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Then and Now: Miss Godber’s shop in High Street sold items made of Angora wool in the 1920s





In 1928, there was a growing industry producing garments made out of Angora wool, writes Ruth Crook of Grantham Civic Society.

The Grantham Journal article stated that ‘it is interesting to note that a local shopkeeper is giving prominence to a collection of handmade goods from the lovely spun fur, known as “Furida”, and the display, which is concerned principally with children’s garments, can now be seen in the window of Miss Godber’s shop, 54, High Street’.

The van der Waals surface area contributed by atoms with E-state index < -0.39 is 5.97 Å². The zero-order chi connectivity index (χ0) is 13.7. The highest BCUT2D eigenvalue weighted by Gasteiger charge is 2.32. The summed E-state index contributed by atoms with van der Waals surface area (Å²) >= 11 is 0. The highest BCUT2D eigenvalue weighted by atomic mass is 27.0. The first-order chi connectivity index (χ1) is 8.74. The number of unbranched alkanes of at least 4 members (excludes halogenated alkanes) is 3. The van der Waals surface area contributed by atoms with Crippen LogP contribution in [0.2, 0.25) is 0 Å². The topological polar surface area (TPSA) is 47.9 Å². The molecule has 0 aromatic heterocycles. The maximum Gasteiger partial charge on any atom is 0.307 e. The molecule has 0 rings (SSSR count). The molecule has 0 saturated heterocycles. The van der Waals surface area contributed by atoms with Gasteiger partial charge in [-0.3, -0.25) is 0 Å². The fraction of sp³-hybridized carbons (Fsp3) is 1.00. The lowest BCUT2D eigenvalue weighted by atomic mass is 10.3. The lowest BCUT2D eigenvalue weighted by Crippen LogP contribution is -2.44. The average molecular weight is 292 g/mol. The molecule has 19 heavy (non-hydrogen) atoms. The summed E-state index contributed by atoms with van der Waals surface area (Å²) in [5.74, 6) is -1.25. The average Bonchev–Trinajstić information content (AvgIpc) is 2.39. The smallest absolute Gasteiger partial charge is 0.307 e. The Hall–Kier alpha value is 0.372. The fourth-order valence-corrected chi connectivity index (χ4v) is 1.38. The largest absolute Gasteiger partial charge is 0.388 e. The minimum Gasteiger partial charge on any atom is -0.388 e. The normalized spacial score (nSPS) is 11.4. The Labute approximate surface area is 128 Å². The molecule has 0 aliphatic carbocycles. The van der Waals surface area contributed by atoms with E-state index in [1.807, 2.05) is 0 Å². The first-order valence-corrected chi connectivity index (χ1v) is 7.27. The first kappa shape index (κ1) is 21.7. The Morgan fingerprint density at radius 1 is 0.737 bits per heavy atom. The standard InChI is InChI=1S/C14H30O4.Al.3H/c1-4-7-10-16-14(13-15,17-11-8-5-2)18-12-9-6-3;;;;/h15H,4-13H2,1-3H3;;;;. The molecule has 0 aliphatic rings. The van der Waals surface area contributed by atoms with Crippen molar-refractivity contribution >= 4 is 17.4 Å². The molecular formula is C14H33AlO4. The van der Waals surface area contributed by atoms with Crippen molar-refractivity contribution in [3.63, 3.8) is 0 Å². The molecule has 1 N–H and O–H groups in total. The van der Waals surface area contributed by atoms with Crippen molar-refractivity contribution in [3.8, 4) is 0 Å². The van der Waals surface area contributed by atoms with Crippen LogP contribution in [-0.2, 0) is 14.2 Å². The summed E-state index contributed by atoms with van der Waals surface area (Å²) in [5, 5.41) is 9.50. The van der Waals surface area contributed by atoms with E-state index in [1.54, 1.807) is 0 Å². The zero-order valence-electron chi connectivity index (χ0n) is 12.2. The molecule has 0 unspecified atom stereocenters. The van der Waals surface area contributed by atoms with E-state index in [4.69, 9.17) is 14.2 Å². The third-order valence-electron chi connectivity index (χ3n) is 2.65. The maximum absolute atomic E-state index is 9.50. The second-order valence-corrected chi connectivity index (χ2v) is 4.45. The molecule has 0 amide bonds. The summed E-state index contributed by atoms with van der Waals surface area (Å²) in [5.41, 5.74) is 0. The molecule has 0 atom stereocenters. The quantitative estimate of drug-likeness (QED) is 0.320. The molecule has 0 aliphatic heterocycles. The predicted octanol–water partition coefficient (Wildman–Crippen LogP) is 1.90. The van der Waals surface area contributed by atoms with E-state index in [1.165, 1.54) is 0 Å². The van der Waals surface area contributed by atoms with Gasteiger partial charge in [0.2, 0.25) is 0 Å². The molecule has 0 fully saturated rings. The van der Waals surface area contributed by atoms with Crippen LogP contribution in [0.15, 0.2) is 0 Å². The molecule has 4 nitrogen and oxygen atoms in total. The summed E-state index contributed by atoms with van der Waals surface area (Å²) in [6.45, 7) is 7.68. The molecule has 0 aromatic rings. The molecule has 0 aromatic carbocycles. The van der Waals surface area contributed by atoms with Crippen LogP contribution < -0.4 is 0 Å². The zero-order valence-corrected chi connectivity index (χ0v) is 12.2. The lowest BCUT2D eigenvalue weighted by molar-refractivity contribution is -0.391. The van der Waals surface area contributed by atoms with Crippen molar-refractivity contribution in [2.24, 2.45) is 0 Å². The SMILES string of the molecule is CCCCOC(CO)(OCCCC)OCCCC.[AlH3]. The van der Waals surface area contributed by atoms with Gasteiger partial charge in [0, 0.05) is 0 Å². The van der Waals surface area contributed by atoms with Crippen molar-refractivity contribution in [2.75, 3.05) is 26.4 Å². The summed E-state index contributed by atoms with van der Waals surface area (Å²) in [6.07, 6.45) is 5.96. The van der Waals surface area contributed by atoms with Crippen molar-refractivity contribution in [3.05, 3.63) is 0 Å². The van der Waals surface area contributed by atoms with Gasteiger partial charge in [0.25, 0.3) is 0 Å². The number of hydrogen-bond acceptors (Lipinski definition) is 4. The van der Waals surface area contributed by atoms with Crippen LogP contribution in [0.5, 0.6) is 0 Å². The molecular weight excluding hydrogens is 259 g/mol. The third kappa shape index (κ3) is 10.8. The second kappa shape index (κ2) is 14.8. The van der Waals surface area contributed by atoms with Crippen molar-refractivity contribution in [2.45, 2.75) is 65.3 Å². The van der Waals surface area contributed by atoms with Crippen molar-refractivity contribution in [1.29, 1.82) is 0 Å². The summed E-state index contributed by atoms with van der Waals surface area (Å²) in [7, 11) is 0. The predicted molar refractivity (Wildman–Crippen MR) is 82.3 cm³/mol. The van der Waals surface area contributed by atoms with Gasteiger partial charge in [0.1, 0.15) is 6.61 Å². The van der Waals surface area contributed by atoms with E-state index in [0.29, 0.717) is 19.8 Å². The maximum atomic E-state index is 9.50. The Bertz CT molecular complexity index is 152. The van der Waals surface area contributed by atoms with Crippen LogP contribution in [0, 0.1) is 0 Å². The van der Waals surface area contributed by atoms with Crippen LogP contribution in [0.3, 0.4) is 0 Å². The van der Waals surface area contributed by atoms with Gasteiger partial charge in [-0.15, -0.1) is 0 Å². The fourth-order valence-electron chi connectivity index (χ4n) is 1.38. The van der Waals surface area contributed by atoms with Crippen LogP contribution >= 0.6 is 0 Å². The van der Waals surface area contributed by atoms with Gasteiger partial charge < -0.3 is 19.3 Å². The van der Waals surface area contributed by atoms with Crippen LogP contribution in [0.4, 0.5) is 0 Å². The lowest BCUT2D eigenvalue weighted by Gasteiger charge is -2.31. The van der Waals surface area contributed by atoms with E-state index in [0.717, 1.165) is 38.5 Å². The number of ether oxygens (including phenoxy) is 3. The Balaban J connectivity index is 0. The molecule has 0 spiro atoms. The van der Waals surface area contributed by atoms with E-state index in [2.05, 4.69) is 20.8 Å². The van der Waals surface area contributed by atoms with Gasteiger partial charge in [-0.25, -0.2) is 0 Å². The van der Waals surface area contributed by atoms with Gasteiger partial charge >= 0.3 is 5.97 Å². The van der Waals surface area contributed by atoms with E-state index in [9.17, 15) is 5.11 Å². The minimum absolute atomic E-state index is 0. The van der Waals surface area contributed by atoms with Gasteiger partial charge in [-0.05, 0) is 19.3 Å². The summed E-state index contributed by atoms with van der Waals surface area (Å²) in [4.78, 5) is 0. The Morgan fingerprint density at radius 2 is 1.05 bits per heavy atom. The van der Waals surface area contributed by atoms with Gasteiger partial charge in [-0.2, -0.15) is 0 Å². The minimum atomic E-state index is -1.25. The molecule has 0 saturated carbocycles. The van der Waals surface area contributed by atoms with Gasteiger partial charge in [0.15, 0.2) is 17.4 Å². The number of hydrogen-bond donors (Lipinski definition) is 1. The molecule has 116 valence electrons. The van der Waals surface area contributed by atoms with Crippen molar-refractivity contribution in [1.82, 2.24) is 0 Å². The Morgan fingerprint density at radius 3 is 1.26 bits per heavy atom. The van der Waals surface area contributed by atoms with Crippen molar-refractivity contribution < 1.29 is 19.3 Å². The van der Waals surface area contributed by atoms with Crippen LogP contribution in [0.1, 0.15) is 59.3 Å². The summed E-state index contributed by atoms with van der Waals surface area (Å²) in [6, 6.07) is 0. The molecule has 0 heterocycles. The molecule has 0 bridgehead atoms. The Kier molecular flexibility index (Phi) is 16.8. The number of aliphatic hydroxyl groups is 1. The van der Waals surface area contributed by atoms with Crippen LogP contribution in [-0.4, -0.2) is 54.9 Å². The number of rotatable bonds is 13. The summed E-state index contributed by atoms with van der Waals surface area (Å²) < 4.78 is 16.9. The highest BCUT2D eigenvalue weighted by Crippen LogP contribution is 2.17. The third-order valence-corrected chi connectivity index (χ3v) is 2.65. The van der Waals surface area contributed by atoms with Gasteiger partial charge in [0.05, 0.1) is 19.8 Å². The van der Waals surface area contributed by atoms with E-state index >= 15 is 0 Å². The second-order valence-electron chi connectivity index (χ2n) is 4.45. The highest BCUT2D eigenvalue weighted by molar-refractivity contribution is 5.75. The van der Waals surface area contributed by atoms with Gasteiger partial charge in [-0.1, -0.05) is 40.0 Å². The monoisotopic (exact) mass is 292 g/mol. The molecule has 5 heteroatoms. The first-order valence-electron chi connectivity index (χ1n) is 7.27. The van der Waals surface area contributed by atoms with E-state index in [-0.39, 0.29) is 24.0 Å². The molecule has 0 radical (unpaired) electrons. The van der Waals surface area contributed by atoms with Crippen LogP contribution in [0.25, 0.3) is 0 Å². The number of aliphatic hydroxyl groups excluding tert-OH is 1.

There was a large Angora Wool rabbit farm at Harrowby, and the owner Mrs Thompson gave regular talks. She emphasised the importance of providing good quality housing for the rabbits and that it was essential to feed them with the best quality feed. It was also necessary to keep the cages clean and disinfected at least once a week and away from draughts.

Miss Godber's shop in High Street, Grantham.
Miss Godber's shop in High Street, Grantham.

Pregnant does were given extra rations and all the rabbits were brushed and combed daily. The wool was clipped four times per year, each rabbit yielding twelve to sixteen ounces per annum. Spinners paid 35 shillings per pound in weight.

Miss Godber's shop was located on the High Street where the former H. Samuel store used to be.
Miss Godber's shop was located on the High Street where the former H. Samuel store used to be.

Mrs Thompson was very attached to the rabbits and treated them extremely well. She said that there was a great and increasing demand for the wool as Angora wool became very popular.



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